Fast release time is used when you feel like making some natural sounds or can take advantage of the loudness to make everything seem more intense. However, with the immediate effect of switching back and forth from the two states, it can cause the sound to be a little aggressive and create a pumping sound.

Slow-release time is all about making the sounds and dynamics smoother. Since it’s slower, it retains some of the dynamics, holding on more to the signal, creating the distant effect making it sound like it’s further away and drifting  from the listeners. However with longer release time, sometimes your sound can be flat or it can be less sharp.

  • Make-up or Output level:

Make-up output or we can also call it make-up gain is used to control the level of signal after it has been compressed. Since the compressor’s function is to turn all the loud parts down, some of the sounds coming out of your compressor can not be as high as when it entered. So the make-up gain (or output) will turn the overall level of the signal back to its original volume.

Or you can think of it as a gain staging process where making dB level of the sound consistent during the entire process. First, the signal coming through the gain reduction step through your compressors then you can’t just leave it like that for the rest of the performance, you need to push the overall level back up so that the signals fit in the mix is  suitable without sounding off or dull. And don’t worry if you find this function “make-up gain” or “make-up output” pretty difficult with too many details and additional steps to follow, some of the compressor pedals have the automatic makeup. They will turn the output up with prior settings, along with how much gain reduction you want it to be.

  • Multi-Band:

Since the beginning of this article, we have come to explain the main feature of a compressor pedal, which is to turn down and lower the parts that exceed the rest with high volume and sounds. So maybe you haven’t thought of this: What if we can have different adjustments for one overall sound and mix?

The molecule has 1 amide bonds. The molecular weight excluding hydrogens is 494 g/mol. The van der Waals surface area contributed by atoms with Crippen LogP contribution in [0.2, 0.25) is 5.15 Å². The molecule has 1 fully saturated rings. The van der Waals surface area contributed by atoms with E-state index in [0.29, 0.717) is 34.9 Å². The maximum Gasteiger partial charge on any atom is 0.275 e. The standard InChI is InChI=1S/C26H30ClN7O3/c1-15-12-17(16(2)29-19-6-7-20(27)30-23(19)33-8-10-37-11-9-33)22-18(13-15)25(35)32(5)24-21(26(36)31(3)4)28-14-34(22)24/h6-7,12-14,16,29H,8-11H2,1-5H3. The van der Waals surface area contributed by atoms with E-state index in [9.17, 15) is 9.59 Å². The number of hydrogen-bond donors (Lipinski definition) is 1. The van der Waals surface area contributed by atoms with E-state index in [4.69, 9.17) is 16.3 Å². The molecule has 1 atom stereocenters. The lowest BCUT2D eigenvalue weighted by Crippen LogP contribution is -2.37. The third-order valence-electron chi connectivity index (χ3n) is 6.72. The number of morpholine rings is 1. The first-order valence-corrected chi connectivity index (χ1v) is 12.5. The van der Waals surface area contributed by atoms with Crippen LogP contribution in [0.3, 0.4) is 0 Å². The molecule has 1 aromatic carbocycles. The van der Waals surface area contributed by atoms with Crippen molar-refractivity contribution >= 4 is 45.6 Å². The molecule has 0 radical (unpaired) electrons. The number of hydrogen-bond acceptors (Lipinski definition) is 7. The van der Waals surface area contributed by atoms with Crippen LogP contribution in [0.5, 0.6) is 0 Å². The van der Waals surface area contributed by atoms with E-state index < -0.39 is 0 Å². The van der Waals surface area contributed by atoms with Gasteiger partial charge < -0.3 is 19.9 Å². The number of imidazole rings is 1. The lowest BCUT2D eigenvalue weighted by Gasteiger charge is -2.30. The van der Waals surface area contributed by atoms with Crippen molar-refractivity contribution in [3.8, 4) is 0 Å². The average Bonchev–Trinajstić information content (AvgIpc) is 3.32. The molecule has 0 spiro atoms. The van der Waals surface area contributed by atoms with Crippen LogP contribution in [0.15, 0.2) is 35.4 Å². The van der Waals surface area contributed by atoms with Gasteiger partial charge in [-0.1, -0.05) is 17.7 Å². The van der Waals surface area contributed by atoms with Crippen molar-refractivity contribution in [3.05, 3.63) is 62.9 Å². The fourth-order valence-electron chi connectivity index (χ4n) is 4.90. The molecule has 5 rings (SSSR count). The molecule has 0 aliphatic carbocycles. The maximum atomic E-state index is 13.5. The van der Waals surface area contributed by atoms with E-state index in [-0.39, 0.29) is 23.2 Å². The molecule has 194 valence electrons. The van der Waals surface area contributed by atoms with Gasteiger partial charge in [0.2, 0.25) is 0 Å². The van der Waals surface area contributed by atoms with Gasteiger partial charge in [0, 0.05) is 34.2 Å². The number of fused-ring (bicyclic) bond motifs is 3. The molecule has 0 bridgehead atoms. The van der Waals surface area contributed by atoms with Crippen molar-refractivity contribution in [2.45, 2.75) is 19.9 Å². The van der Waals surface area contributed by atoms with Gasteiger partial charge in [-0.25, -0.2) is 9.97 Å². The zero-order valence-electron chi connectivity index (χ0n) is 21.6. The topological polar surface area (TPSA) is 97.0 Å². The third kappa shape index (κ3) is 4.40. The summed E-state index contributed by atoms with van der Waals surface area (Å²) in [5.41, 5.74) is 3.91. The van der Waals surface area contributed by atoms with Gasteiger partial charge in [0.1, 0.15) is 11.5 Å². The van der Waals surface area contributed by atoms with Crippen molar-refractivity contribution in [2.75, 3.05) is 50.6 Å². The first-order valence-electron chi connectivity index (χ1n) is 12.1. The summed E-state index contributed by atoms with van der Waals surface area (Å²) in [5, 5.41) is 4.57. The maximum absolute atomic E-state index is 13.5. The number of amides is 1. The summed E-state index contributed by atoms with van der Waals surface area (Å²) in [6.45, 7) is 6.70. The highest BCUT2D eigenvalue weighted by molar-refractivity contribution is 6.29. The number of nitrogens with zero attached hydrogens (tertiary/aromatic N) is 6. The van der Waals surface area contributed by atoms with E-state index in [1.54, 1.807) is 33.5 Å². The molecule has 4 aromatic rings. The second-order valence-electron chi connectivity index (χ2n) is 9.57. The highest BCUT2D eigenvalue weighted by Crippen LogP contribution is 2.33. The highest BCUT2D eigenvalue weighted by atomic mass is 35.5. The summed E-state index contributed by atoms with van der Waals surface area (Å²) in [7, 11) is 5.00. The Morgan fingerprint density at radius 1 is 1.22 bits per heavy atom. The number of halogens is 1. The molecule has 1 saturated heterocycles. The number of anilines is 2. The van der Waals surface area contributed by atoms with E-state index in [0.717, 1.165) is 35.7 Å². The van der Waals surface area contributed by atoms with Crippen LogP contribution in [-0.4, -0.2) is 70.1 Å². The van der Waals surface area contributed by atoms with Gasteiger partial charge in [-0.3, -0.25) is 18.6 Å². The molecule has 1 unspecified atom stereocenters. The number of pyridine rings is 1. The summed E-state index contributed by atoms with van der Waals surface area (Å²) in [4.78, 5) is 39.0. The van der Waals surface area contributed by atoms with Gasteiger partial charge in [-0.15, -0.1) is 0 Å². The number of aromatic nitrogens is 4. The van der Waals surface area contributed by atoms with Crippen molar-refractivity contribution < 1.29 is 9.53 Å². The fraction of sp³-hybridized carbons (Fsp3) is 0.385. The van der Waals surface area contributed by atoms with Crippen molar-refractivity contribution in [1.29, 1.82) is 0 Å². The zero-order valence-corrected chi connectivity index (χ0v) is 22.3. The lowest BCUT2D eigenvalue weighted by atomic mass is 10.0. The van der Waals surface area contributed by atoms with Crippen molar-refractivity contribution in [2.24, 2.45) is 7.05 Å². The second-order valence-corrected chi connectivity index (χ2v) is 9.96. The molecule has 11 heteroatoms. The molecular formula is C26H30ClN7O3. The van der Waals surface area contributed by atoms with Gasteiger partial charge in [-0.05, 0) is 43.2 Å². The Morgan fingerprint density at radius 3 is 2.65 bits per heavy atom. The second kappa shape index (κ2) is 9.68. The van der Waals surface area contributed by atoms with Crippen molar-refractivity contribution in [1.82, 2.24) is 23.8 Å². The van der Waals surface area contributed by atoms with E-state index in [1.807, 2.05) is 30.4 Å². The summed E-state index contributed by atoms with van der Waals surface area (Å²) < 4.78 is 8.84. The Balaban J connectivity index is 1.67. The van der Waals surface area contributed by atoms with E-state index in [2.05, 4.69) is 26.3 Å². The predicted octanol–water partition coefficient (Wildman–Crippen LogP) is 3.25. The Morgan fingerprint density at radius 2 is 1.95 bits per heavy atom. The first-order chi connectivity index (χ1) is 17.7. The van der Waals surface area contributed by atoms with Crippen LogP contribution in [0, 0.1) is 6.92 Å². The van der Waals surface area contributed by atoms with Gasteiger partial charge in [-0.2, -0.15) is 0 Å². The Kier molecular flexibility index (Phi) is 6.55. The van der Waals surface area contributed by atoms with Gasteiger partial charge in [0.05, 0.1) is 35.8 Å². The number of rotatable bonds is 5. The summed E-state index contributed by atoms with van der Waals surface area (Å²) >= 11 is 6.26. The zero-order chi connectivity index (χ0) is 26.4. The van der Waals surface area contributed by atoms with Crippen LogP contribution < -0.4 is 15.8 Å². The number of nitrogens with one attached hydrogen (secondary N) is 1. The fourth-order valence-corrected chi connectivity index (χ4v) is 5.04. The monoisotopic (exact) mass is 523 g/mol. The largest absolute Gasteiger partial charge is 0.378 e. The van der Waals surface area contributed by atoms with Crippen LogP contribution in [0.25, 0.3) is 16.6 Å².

Compressor pedals are not just about “full-band”, which means you can divide and set up your frequency range into many categories like low, mid, and high bands. With only one signal, you can have three different compressors. 

So with three different filters, each type of frequency (low, mid, high) will go through its own compressor and then all are recombined later. The biggest advantage that you can think of is that when trying to turn down the volume of some of the loud parts, it won’t affect or trigger a gain reduction in the other parts/bands and pull the whole mix down. And by contrast, in some cases, only the low-frequency sounds will be adjusted, leaving the mid and high bands untouched. Moreover, if you feel that the final outcomes of the whole mix after coming through the compressor pedal can cause a little dissatisfaction then you can change the level of the three compressor bands according to your style and needs.

  • Where to put the compressor pedal in your signal chain?

With the compressor pedal, there are two ways that you can choose to put it in the signal chain: at the beginning or at the end. Compressors, gain-type effects are advised to be set before the modulation effects. By doing this, it helps to transmit a stronger, more intense signal to the rest of the signal chain.

And some prefer placing it at the end of the chain to boost the signal and sound right before reaching the amplifier. But you should consider carefully when trying this because after the signal has come through the previous effects, now with the compressor pedal, it can make the output once again increase. Therefore the option of putting it first is still  recommended.

Some of the compressor pedal models that you might want to check out!

Keeley Compressor Plus

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Xotic SP compressor pedal


Boss CP-1X compressor pedal


Fender The Bends compressor pedal


Wampler Ego Compressor


TC Electronic HyperGravity Compressor